So I've grown a few things I've never grown, and they were all winners. I like plants. I like experimenting with them. I like giving them to friends, sharing seeds, getting and giving recommendations and sharing the results. 

The other huge success were the orange and red sweet snack peppers I grew from seed. Just took seed from the little grocery store ones that come in Ziploc bags and started it in the greenhouse. Next spring I'll start it earlier--maybe in March, because my plants were festooned with fruit at frost. And they grew true to type!! There are almost no seeds in them and you can eat three or four before you can stop yourself. But why stop? High in vitamins A and  C and a lot better for you than cookies. They're deliciously sweet and crispy, thick-walled and juicy. Highly recommended. Here's His Lordship Tim Appleton, MBE, exulting in the crunch of a sweet snack pepper while floating... temporarily... at North Bend.

and of course I love my little darling Sungold tomatoes. I throw them in all my soups, chilis, quiches and stir-fries, too.

The garden, she was very good to me this year. I loved every minute of harvesting and eating our own  lettuce, Swiss chard, snap peas, beans, tomatoes, peppers, tomatillos and cucamelons.

I'm already looking forward to starting next spring's seeds. I'm going to start those snack peppers, tomatillos, cucamelons and poblanos EARLY this time. And I'm going to figure out where those dang chard-eating bunnehs are getting in. Right. 


Really enjoyed this blog entry, Miss Julie. I noticed the mini-watermelons growing wild here in S Texas, wished I still had dolls/doll house! I never sampled them, but will next time we find some (they have not grown at all during drought years). I noticed that when ripe, they are a powerful laxative, so will skip the ripe, darkened ones! Love your poblanos, tomatillos, and colorful harvest. Here is a tomatillo song for you, to tune of "I'm a little teapot" - I'm a tomatillo, round and green! Please do not eat me, that would be mean. Sung while holding a fat tomatillo.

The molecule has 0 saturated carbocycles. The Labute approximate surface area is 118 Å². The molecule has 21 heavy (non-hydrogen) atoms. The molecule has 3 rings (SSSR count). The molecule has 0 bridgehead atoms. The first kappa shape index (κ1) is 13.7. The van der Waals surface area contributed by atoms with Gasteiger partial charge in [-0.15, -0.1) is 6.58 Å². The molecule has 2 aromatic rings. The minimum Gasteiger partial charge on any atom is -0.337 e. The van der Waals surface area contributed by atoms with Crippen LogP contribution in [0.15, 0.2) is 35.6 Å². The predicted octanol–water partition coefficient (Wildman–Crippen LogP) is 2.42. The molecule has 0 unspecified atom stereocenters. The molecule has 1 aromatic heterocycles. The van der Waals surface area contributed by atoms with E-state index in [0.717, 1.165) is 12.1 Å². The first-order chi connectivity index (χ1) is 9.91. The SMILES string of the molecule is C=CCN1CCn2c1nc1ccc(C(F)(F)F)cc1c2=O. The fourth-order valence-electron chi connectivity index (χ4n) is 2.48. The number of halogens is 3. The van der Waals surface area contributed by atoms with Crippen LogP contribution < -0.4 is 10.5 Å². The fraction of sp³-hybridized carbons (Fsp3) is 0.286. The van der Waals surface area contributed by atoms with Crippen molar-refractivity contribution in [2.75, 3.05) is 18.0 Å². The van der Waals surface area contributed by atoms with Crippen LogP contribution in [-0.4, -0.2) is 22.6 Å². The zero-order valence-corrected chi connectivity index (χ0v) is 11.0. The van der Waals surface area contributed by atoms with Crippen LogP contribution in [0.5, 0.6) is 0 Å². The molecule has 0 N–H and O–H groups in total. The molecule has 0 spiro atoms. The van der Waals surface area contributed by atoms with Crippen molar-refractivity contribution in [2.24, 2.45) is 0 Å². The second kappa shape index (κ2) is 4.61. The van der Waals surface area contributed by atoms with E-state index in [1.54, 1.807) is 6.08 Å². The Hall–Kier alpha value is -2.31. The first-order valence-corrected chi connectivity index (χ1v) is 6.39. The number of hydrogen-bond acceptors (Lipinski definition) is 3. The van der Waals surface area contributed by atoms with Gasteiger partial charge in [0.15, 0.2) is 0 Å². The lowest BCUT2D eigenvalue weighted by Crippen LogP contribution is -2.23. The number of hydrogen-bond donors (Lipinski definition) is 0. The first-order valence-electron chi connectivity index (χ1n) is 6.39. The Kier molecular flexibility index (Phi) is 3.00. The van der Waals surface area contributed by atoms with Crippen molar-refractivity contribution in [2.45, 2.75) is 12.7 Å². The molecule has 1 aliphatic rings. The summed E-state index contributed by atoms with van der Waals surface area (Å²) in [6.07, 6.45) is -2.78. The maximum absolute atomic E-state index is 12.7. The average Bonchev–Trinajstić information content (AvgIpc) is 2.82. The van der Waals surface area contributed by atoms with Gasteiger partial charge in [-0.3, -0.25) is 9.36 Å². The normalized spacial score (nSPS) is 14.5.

Miss Weezy in TX

Posted by Anonymous November 3, 2013 at 6:26 AM

We're back in Athens (briefly)and your post about poblanos etc makes my mouth water and my expectations for fresh veggies run amuk. While I love SE Ohio I am already looking forward to winter in Costa Rica... those veggies just can't be beat. Also... been meaning to report back that we love the "Rain Crows" CDs that we got while still in Texas... hope you let us all know when the next one is out.

Love your posts as always, read every single one. Had a decent garden here this year, just got all the squash out before the massive Loveland Flood saturated the rest. The ducks and geese enjoyed it until we pulled it all out.

Already looking forward to next year.

Oh!n'hay! I LOVE X-infinity, the color of your house.

Julie, Don't miss out on the salsas; just peel and thinly slice jicamas and use as a perfect dip/salsa "chip."

barbie mummy! i loved this post but that has to be the best part! :)

Posted by heather stickler February 15, 2014 at 8:11 AM